This happens because developers want to make changes or improvements to the original code of that particular cryptocurrency, and they can’t agree on how one should do it.

Thus, people with lots of power get together and decide they will take their version in one direction or another!

Furthermore, it’s important to note that not all forks are successful. This is because cryptocurrencies can be really complicated and people may lose faith in the new version if it doesn’t work as promised or expected or, they simply don’t like its changes!

However, even though some folks do fail or take a long time before their code gets good enough to be used, there are some that do succeed! These forks can be created out of any cryptocurrency (whether it’s a fork already or not) because the code is usually open-source. 

In the case of Litecoin, of which there are four major forks, the most popular and successful one is Litecoin Cash (LCC). However, there are several others that are not as effective, to say the least.

First Litecoin Fork: What It Meant?

The first fork of Litecoin occurred on October 13th, 2011. Charlie Lee announced the launch, and mining/sale began soon after that.

The primary motivations for this update were to increase speed (the “mining” process was taking too long), reduce orphan rates that would occur from a blockchain split due to two hashing algorithms being used at once within the network, and decrease transaction fees because more transactions can be fit into each block when there are fewer data in it overall.

What Are Some Key Changes?

This fork implements three fundamental changes to his division:

  1. The difficulty retarget time is increased from one minute per block to four minutes per block
  2. A new address version will start with L instead of M while retaining the same prefix
  3. A new block hashing algorithm will change from SHA256 to script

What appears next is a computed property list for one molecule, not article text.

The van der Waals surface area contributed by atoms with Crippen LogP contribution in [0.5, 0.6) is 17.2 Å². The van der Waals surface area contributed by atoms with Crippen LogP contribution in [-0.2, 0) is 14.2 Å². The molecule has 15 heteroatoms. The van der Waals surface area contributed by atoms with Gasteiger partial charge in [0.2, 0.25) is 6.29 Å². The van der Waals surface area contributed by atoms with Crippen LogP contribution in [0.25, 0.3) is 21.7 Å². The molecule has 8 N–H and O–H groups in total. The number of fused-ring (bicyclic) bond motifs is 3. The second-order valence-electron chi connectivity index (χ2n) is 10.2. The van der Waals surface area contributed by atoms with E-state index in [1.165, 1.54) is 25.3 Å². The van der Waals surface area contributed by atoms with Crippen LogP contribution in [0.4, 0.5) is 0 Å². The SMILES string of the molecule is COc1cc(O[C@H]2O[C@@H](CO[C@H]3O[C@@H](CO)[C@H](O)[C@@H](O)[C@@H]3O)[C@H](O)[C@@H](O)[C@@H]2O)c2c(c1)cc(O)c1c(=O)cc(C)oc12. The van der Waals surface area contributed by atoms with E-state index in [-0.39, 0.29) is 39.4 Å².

The first two changes are meant to solve problems with the network and mining. The third one is a significant change.

It alters Litecoin’s security measures by making them more memory-intensive than processing intensive. This means miners can’t mine with ASICs anymore.

The results of this fork were primarily positive. This is because it improved upon some known issues with Litecoin up until that point in time (e.g., people using GPUs to mine. This caused high temperatures and made noise.

It also reduced orphan rates while improving decentralization overall. This is because there was no longer any dependency on ASICs.

Second Litecoin Fork: What It Meant?

The second Litecoin fork occurred on August 11th, 2015. Some key features were changed or added.

This update makes two main changes:

  1. Segregated Witness (SegWit) was implemented, which helps add more transactions to each block and speed up transaction times
  2. A new address version appeared, which starts with M while retaining the same prefix.

The first change, SegWit, is a proposed solution to synchronizing transactions and verifying them. It does this by “segregating” or separating signatures from other data so they no longer need to be attached in the blockchain (hence the name). As a result, more transactions can be fit into each block, and transaction times decrease.

The second change is meant to resolve problems with compatibility and simplifying Litecoin’s code while also making it so that upgrades don’t need to happen as often in future updates (by introducing new address versions which will start with L or M depending upon which version of Litecoin you’re using).

This fork has had some success since it’s one of the more recent forks. SegWit allowed for an instant decrease in transaction times and fees while allowing for better features to be added on top of this base code update (e.g., Lightning Network transactions).

Third Litecoin Fork: What It Meant?

The third Litecoin fork occurred on October 12th, 2017, and was a part of the SegWit upgrade made in August.